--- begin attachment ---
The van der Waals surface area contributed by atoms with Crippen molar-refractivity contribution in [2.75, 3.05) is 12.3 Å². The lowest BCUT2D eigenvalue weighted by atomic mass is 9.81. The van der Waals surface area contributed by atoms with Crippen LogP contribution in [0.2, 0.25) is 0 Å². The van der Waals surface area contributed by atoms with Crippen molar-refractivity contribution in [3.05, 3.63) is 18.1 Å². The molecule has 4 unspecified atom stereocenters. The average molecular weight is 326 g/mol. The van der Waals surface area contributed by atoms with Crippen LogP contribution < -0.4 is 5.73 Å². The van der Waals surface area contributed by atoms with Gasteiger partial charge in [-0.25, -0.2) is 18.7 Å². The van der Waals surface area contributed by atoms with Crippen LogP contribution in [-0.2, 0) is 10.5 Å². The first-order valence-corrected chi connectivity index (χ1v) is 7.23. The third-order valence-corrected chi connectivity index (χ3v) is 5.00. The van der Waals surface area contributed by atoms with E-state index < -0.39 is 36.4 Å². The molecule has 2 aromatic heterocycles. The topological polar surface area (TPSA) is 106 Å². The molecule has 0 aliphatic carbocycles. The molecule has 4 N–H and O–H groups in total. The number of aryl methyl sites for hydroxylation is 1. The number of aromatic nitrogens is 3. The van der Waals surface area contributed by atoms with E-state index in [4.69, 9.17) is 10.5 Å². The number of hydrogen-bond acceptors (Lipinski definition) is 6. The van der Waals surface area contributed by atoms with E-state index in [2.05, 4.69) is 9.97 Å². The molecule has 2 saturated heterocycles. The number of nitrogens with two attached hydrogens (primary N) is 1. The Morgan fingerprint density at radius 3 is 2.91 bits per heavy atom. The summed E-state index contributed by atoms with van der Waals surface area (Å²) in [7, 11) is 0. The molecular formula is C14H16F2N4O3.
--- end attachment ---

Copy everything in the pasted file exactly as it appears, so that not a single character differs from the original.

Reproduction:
The van der Waals surface area contributed by atoms with Crippen molar-refractivity contribution in [2.75, 3.05) is 12.3 Å². The lowest BCUT2D eigenvalue weighted by atomic mass is 9.81. The van der Waals surface area contributed by atoms with Crippen LogP contribution in [0.2, 0.25) is 0 Å². The van der Waals surface area contributed by atoms with Crippen molar-refractivity contribution in [3.05, 3.63) is 18.1 Å². The molecule has 4 unspecified atom stereocenters. The average molecular weight is 326 g/mol. The van der Waals surface area contributed by atoms with Crippen LogP contribution < -0.4 is 5.73 Å². The van der Waals surface area contributed by atoms with Gasteiger partial charge in [-0.25, -0.2) is 18.7 Å². The van der Waals surface area contributed by atoms with Crippen LogP contribution in [-0.2, 0) is 10.5 Å². The first-order valence-corrected chi connectivity index (χ1v) is 7.23. The third-order valence-corrected chi connectivity index (χ3v) is 5.00. The van der Waals surface area contributed by atoms with E-state index < -0.39 is 36.4 Å². The molecule has 2 aromatic heterocycles. The topological polar surface area (TPSA) is 106 Å². The molecule has 0 aliphatic carbocycles. The molecule has 4 N–H and O–H groups in total. The number of aryl methyl sites for hydroxylation is 1. The number of aromatic nitrogens is 3. The van der Waals surface area contributed by atoms with E-state index in [4.69, 9.17) is 10.5 Å². The number of hydrogen-bond acceptors (Lipinski definition) is 6. The van der Waals surface area contributed by atoms with E-state index in [2.05, 4.69) is 9.97 Å². The molecule has 2 saturated heterocycles. The number of nitrogens with two attached hydrogens (primary N) is 1. The Morgan fingerprint density at radius 3 is 2.91 bits per heavy atom. The summed E-state index contributed by atoms with van der Waals surface area (Å²) in [7, 11) is 0. The molecular formula is C14H16F2N4O3.